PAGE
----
The convergent validity analysis also indicated that the PACIC+ model showed a reasonable pattern of associations. The factorial structure of the PACIC-plus questionnaire is capable of revealing patient understanding through their own involvement, beliefs and concerns about their healthcare. It allows the general assessment of the patients, the perception and the satisfaction they receive from the health care. Finally, it also permits patients to interpret their awareness of their role as consumers taking care of their health services they receive and assessing their quality of life.

With respect to the relationships between the generic PACIC+ dimensions and the SF-36 scales, it can be argued that correlations between the two instruments were as predicted. The SF-36 Health Survey questionnaire has been widely used in recent years to assess the quality of life and has been the validated and translated into Greek by Pappa, Kontodimopoulos and Niakas (2005) [45]. The most significant correlations emerged between scales and dimensions tapping similar aspects such as patient activation with physical function and problem solving/contextual with general health and social functioning. The positive correlations between several dimensions of care and quality of life showed that better care of patients resulted in an improved quality of life. This comes in agreement with previous studies that came to the conclusion that patients with chronic conditions generally experience lower Quality of Life and subsequently several aspects of their life may be negatively affected [46].

Given the increase in the prevalence of chronic illnesses in Greece [47], improving people’s health with chronic conditions has become a priority for patients, healthcare providers, insurance providers and policy makers. The use of CCM and the PACIC+ questionnaire is proposed to guide change in hospital and community environments [48,49,50] and to reform health systems, thus making it imperative for practical and validated assessment tools.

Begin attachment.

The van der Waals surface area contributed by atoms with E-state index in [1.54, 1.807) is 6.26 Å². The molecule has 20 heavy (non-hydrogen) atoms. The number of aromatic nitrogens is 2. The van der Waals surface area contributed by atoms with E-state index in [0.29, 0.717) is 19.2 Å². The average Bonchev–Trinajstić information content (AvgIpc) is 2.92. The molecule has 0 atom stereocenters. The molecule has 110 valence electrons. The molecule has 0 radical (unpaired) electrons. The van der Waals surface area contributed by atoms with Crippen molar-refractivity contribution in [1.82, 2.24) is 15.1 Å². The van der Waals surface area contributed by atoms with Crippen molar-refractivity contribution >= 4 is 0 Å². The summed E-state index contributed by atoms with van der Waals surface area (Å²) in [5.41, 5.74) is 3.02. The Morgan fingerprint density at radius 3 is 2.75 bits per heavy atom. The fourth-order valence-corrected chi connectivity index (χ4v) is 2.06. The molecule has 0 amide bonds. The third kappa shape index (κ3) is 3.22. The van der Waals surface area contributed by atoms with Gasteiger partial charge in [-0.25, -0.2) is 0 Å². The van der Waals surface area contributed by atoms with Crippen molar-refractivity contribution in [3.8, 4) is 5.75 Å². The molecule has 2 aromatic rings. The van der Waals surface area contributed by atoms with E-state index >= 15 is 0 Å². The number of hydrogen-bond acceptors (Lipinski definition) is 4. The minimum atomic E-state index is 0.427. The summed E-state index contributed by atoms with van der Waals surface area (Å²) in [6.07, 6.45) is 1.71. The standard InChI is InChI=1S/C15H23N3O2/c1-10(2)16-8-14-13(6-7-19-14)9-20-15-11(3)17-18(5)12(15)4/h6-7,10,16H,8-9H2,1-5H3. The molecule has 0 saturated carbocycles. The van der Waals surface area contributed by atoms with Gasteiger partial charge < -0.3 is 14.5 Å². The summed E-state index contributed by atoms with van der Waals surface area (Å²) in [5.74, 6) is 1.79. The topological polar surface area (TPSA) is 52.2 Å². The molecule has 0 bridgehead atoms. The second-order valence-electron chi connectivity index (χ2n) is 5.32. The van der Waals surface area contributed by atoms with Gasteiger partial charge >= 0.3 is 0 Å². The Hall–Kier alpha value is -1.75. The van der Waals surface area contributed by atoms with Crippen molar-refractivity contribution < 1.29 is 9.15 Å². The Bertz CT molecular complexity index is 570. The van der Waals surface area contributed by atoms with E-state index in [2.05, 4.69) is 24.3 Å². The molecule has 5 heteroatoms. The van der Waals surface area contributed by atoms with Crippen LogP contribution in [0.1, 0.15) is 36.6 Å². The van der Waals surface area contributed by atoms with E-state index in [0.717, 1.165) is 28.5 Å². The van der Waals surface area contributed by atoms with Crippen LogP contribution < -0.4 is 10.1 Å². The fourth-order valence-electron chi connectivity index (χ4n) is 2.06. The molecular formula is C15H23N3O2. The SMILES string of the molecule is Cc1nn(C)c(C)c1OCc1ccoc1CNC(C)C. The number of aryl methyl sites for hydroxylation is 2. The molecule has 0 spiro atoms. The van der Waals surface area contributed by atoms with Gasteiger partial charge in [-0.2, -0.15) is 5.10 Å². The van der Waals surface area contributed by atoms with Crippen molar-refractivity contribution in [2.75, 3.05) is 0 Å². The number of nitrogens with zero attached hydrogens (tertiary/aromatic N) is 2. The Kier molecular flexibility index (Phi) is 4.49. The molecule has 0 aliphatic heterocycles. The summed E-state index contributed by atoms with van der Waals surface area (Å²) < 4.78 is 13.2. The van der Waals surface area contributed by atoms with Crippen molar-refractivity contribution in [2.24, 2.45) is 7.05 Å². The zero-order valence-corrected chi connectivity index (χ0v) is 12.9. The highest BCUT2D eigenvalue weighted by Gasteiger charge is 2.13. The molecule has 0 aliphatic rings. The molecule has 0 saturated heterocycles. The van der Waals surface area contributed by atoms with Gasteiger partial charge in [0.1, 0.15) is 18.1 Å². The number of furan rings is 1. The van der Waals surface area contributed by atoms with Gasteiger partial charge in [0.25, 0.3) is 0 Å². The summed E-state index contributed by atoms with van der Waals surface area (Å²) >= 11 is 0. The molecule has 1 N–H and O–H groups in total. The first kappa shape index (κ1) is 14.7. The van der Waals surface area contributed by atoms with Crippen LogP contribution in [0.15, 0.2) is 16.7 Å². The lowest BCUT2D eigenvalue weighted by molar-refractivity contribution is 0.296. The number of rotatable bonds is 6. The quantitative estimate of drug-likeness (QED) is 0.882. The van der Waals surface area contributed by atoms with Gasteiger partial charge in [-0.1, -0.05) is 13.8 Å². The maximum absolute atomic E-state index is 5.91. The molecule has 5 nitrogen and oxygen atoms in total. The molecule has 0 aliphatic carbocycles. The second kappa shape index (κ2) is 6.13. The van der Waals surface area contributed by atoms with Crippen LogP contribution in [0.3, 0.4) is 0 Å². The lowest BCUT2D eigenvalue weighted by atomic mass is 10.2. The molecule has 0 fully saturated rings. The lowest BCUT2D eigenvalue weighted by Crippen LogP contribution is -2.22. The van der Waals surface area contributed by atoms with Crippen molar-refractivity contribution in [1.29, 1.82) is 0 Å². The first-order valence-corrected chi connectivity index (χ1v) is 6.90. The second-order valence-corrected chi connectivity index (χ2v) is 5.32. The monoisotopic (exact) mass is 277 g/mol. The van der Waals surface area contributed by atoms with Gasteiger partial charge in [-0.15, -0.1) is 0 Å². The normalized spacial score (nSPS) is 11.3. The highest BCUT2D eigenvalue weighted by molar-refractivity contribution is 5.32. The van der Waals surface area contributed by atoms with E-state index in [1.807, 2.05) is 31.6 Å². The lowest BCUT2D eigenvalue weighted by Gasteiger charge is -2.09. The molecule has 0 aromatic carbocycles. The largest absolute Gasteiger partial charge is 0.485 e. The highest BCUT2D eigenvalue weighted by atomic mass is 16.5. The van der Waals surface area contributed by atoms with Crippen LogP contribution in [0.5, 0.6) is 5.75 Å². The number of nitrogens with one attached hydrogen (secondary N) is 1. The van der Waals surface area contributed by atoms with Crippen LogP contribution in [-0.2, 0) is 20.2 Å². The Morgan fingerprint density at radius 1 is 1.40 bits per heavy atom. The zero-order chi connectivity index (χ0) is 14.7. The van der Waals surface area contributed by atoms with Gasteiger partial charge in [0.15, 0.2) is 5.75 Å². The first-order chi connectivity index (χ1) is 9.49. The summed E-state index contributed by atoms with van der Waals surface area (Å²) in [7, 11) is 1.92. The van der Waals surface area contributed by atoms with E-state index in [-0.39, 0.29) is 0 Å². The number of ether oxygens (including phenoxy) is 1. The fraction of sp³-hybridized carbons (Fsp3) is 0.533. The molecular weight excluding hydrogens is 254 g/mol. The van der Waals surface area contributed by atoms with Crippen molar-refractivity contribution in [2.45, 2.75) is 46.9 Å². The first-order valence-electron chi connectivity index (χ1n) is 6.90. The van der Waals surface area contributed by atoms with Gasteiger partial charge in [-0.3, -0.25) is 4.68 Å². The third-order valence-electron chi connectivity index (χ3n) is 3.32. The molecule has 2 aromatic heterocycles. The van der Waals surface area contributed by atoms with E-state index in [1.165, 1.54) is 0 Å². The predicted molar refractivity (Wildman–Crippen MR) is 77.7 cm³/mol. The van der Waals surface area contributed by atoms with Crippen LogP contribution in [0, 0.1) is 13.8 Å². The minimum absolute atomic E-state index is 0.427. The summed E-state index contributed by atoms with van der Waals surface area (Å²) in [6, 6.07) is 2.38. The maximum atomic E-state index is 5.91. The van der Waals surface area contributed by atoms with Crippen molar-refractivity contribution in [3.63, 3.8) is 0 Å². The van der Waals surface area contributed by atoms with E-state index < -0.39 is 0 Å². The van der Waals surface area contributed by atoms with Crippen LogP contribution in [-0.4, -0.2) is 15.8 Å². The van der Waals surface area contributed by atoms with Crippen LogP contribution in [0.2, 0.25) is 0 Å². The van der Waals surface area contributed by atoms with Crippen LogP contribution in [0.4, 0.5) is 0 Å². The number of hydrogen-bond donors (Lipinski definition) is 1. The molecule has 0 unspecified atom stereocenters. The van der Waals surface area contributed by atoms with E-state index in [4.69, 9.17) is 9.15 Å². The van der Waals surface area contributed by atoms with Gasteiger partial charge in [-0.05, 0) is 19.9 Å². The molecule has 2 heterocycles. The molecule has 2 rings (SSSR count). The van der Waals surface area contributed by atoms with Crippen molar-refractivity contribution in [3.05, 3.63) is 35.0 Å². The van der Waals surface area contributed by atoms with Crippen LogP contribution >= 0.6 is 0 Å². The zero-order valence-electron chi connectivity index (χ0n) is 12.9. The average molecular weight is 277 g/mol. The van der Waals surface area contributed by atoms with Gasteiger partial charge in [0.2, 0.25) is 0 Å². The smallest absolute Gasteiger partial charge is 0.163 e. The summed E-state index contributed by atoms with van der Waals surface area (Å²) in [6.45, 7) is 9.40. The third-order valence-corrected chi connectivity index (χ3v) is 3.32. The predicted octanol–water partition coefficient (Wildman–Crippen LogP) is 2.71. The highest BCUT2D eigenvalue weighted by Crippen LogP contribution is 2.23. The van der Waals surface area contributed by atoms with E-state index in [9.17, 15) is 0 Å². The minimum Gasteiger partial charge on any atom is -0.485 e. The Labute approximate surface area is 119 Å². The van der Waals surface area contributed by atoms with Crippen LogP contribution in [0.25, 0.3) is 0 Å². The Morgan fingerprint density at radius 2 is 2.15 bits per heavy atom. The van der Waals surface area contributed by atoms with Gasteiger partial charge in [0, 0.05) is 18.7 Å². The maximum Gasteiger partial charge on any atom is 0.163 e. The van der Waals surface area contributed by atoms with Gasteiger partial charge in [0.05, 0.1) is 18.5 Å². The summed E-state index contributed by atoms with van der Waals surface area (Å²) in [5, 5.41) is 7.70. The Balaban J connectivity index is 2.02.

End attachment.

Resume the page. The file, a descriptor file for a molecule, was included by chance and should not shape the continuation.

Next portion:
Our research limitation was that the population studied derived from a single healthcare service. The survey’s sample was heterogeneous with patients presenting varied characteristics and suffering from a variety of diseases. Because the understanding and awareness of the principles of the CCM is extremely variable and influenced by both the uniqueness of the patient’s factors, the care and the models that are already in place, it would be desirable to define patient understanding of concepts as well as the care model used in future research. Another research limitation might be the use of QoL instrument for validation. However, quality of integrated care or self-management instruments were not suitable to be used as they are not psychometrically tested.


In summary, the Greek PACIC+ has good psychometric properties and has proven to be a credible and valid tool to be used by Greek researchers in order to measure patients’ perceived care during treatment. The factorial composition of the PACIC+ continues to be consistent with the underlying theoretical framework and the related literature. Furthermore, it demonstrated high reliability and internal consistency, thus indicating a high level of applicability to Greek speaking chronic patients. The Greek version of PACIC+ questionnaire can be a useful patient centered instrument.

Availability of data and materials

The datasets generated and analyzed during the current study are not publicly available to preserve the privacy of the participants but are available from the corresponding author on reasonable request.